CHINESE LANGUAGE DAY
Through the development of language, the human race made advancements in culture and civilization. On April 20th, explore the progress the written and spoken word have made through the observance of Chinese Language Day.
Like most languages, Chinese has a diverse collection of dialects that add to the depth and character of the language. Of the seven major modern dialects, Mandarin is the most widely spoken. Language plays a dynamic role in culture and history, and it records our achievements. At 6,000 years old, the Chinese language is the oldest written language in the world.
HOW TO OBSERVE #ChineseLanguageDay
- Study the Chinese language and culture.
- Learn more at www.un.org.
- Use #ChineseLanguageDay to share on social media.
CHINESE LANGUAGE DAY HISTORY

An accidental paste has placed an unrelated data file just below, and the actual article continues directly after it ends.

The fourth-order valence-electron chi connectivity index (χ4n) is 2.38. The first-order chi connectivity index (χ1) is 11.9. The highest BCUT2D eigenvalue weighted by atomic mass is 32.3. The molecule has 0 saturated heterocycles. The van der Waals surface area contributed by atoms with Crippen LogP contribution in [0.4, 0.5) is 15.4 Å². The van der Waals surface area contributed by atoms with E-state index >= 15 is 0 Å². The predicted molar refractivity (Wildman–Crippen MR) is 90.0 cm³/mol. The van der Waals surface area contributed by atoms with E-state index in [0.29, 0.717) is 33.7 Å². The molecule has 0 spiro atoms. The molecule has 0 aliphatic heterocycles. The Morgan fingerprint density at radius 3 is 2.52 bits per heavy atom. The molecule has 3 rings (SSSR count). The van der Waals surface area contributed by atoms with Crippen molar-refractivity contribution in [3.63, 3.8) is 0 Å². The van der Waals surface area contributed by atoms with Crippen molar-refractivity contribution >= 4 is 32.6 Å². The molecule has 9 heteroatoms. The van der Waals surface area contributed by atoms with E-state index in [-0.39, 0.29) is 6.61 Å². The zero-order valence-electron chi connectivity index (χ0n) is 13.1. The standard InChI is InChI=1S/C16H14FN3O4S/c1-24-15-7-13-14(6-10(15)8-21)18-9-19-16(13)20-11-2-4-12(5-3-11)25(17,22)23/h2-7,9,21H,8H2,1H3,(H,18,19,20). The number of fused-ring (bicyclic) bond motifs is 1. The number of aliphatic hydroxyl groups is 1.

In 2010, the United Nations named six language days in recognition of the six official languages of the U.N. and to bring attention to the history, culture, and achievements of each.
The United Nations selected April 20 for Chinese Language Day as the date commemorates Gu Yu (or “Grain Rain”) one of the 24 solar terms of the Chinese culture. During this period, rain brings the rapid growth of grain. It also honors the Chinese ancestor, Cang Jie, who is credited with creating the beautifully written Chinese language.
The six days recognized include French Language Day on March 20, Chinese Language Day on April 20, English Language Day on April 23, Russian Language Day on June 6, Spanish Language Day on October 12, and Arabic Language Day on December 18. The U.N. also celebrates International Mother Language Day on February 21 and International Translation Day on September 30.